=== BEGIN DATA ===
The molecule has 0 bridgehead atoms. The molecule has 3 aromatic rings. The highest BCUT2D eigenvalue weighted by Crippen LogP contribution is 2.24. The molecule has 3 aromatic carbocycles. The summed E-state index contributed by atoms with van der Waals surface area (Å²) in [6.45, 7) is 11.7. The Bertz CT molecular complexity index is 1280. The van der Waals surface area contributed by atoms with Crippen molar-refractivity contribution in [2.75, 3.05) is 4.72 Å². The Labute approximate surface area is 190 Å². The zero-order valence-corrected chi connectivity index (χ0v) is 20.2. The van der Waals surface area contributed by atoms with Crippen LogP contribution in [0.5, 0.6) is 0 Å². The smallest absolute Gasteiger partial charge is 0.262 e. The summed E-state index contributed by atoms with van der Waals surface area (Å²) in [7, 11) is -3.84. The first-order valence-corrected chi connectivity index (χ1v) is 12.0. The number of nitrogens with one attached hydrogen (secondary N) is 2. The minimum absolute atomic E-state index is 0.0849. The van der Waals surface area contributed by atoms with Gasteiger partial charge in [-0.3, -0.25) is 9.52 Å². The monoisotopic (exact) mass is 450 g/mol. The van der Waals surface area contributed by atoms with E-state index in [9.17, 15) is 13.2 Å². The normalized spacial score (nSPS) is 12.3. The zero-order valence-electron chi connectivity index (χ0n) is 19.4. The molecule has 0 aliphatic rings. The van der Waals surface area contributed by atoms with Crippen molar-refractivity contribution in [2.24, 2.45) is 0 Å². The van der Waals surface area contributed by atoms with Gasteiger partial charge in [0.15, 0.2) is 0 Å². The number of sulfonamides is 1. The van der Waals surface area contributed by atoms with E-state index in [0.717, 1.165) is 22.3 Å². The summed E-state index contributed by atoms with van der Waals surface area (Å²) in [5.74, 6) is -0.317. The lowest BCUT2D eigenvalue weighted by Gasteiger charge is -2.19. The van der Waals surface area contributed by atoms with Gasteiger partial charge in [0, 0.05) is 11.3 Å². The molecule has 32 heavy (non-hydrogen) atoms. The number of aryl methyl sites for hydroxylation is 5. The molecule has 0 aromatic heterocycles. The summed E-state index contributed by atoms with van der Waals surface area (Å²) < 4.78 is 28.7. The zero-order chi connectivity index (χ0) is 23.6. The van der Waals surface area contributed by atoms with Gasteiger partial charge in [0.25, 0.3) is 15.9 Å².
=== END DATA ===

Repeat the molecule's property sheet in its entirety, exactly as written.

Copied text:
The molecule has 0 bridgehead atoms. The molecule has 3 aromatic rings. The highest BCUT2D eigenvalue weighted by Crippen LogP contribution is 2.24. The molecule has 3 aromatic carbocycles. The summed E-state index contributed by atoms with van der Waals surface area (Å²) in [6.45, 7) is 11.7. The Bertz CT molecular complexity index is 1280. The van der Waals surface area contributed by atoms with Crippen molar-refractivity contribution in [2.75, 3.05) is 4.72 Å². The Labute approximate surface area is 190 Å². The zero-order valence-corrected chi connectivity index (χ0v) is 20.2. The van der Waals surface area contributed by atoms with Crippen LogP contribution in [0.5, 0.6) is 0 Å². The smallest absolute Gasteiger partial charge is 0.262 e. The summed E-state index contributed by atoms with van der Waals surface area (Å²) in [7, 11) is -3.84. The first-order valence-corrected chi connectivity index (χ1v) is 12.0. The number of nitrogens with one attached hydrogen (secondary N) is 2. The minimum absolute atomic E-state index is 0.0849. The van der Waals surface area contributed by atoms with Gasteiger partial charge in [-0.3, -0.25) is 9.52 Å². The monoisotopic (exact) mass is 450 g/mol. The van der Waals surface area contributed by atoms with E-state index in [9.17, 15) is 13.2 Å². The normalized spacial score (nSPS) is 12.3. The zero-order valence-electron chi connectivity index (χ0n) is 19.4. The molecule has 0 aliphatic rings. The van der Waals surface area contributed by atoms with Crippen molar-refractivity contribution in [2.24, 2.45) is 0 Å². The van der Waals surface area contributed by atoms with Gasteiger partial charge in [0.15, 0.2) is 0 Å². The number of sulfonamides is 1. The van der Waals surface area contributed by atoms with E-state index in [0.717, 1.165) is 22.3 Å². The summed E-state index contributed by atoms with van der Waals surface area (Å²) in [5.74, 6) is -0.317. The lowest BCUT2D eigenvalue weighted by Gasteiger charge is -2.19. The van der Waals surface area contributed by atoms with Gasteiger partial charge in [0, 0.05) is 11.3 Å². The molecule has 32 heavy (non-hydrogen) atoms. The number of aryl methyl sites for hydroxylation is 5. The molecule has 0 aromatic heterocycles. The summed E-state index contributed by atoms with van der Waals surface area (Å²) < 4.78 is 28.7. The zero-order chi connectivity index (χ0) is 23.6. The van der Waals surface area contributed by atoms with Gasteiger partial charge in [0.25, 0.3) is 15.9 Å².